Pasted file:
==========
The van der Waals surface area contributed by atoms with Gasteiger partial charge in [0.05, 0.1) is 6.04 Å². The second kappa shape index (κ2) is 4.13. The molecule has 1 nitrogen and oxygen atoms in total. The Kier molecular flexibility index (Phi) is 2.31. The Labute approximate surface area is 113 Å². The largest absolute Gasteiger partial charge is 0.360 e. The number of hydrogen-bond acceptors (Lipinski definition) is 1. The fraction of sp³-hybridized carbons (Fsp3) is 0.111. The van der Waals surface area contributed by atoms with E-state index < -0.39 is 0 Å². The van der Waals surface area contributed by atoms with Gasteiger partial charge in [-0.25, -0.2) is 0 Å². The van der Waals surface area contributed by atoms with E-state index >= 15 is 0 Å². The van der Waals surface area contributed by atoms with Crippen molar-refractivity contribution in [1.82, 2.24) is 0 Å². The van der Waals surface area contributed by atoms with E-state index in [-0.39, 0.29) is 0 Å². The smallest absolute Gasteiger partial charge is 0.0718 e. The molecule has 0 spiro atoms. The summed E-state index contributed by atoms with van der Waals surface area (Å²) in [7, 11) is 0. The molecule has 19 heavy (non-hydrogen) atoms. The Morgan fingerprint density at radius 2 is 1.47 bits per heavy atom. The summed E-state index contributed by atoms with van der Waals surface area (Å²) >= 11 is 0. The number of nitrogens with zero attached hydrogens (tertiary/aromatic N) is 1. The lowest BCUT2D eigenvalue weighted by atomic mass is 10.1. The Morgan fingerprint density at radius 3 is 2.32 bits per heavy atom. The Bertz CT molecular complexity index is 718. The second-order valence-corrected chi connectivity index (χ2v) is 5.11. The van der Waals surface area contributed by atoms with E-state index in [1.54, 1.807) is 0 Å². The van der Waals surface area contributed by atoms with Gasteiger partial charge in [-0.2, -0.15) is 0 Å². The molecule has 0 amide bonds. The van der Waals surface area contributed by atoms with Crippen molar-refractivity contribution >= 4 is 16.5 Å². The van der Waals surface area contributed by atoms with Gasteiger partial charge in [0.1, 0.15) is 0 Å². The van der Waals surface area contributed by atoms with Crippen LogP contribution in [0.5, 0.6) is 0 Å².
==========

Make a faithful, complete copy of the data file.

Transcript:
The van der Waals surface area contributed by atoms with Gasteiger partial charge in [0.05, 0.1) is 6.04 Å². The second kappa shape index (κ2) is 4.13. The molecule has 1 nitrogen and oxygen atoms in total. The Kier molecular flexibility index (Phi) is 2.31. The Labute approximate surface area is 113 Å². The largest absolute Gasteiger partial charge is 0.360 e. The number of hydrogen-bond acceptors (Lipinski definition) is 1. The fraction of sp³-hybridized carbons (Fsp3) is 0.111. The van der Waals surface area contributed by atoms with E-state index < -0.39 is 0 Å². The van der Waals surface area contributed by atoms with Gasteiger partial charge in [-0.25, -0.2) is 0 Å². The van der Waals surface area contributed by atoms with E-state index >= 15 is 0 Å². The van der Waals surface area contributed by atoms with Crippen molar-refractivity contribution in [1.82, 2.24) is 0 Å². The van der Waals surface area contributed by atoms with E-state index in [-0.39, 0.29) is 0 Å². The smallest absolute Gasteiger partial charge is 0.0718 e. The molecule has 0 spiro atoms. The summed E-state index contributed by atoms with van der Waals surface area (Å²) in [7, 11) is 0. The molecule has 19 heavy (non-hydrogen) atoms. The Morgan fingerprint density at radius 2 is 1.47 bits per heavy atom. The summed E-state index contributed by atoms with van der Waals surface area (Å²) >= 11 is 0. The number of nitrogens with zero attached hydrogens (tertiary/aromatic N) is 1. The lowest BCUT2D eigenvalue weighted by atomic mass is 10.1. The Morgan fingerprint density at radius 3 is 2.32 bits per heavy atom. The Bertz CT molecular complexity index is 718. The second-order valence-corrected chi connectivity index (χ2v) is 5.11. The van der Waals surface area contributed by atoms with E-state index in [1.54, 1.807) is 0 Å². The van der Waals surface area contributed by atoms with Gasteiger partial charge in [-0.2, -0.15) is 0 Å². The molecule has 0 amide bonds. The van der Waals surface area contributed by atoms with Crippen molar-refractivity contribution >= 4 is 16.5 Å². The van der Waals surface area contributed by atoms with Gasteiger partial charge in [0.1, 0.15) is 0 Å². The van der Waals surface area contributed by atoms with Crippen LogP contribution in [0.5, 0.6) is 0 Å².